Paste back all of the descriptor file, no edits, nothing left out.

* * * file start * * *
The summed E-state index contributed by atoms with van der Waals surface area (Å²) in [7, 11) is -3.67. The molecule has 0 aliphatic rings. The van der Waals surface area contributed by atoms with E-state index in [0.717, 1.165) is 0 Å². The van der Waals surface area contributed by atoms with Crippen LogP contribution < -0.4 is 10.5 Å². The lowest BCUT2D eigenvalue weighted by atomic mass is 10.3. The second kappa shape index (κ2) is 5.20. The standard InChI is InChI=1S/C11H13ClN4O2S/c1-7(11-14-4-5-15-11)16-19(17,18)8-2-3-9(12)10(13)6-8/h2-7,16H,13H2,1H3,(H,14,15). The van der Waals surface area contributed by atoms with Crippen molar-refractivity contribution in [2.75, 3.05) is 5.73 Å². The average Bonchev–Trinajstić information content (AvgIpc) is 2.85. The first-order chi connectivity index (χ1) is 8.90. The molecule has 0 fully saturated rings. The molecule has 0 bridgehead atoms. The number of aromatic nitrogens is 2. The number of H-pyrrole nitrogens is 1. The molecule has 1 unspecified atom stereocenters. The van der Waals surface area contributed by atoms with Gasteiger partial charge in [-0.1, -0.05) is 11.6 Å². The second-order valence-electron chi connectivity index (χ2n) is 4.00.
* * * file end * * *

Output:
The summed E-state index contributed by atoms with van der Waals surface area (Å²) in [7, 11) is -3.67. The molecule has 0 aliphatic rings. The van der Waals surface area contributed by atoms with E-state index in [0.717, 1.165) is 0 Å². The van der Waals surface area contributed by atoms with Crippen LogP contribution < -0.4 is 10.5 Å². The lowest BCUT2D eigenvalue weighted by atomic mass is 10.3. The second kappa shape index (κ2) is 5.20. The standard InChI is InChI=1S/C11H13ClN4O2S/c1-7(11-14-4-5-15-11)16-19(17,18)8-2-3-9(12)10(13)6-8/h2-7,16H,13H2,1H3,(H,14,15). The van der Waals surface area contributed by atoms with Crippen molar-refractivity contribution in [2.75, 3.05) is 5.73 Å². The average Bonchev–Trinajstić information content (AvgIpc) is 2.85. The first-order chi connectivity index (χ1) is 8.90. The molecule has 0 fully saturated rings. The molecule has 0 bridgehead atoms. The number of aromatic nitrogens is 2. The number of H-pyrrole nitrogens is 1. The molecule has 1 unspecified atom stereocenters. The van der Waals surface area contributed by atoms with Gasteiger partial charge in [-0.1, -0.05) is 11.6 Å². The second-order valence-electron chi connectivity index (χ2n) is 4.00.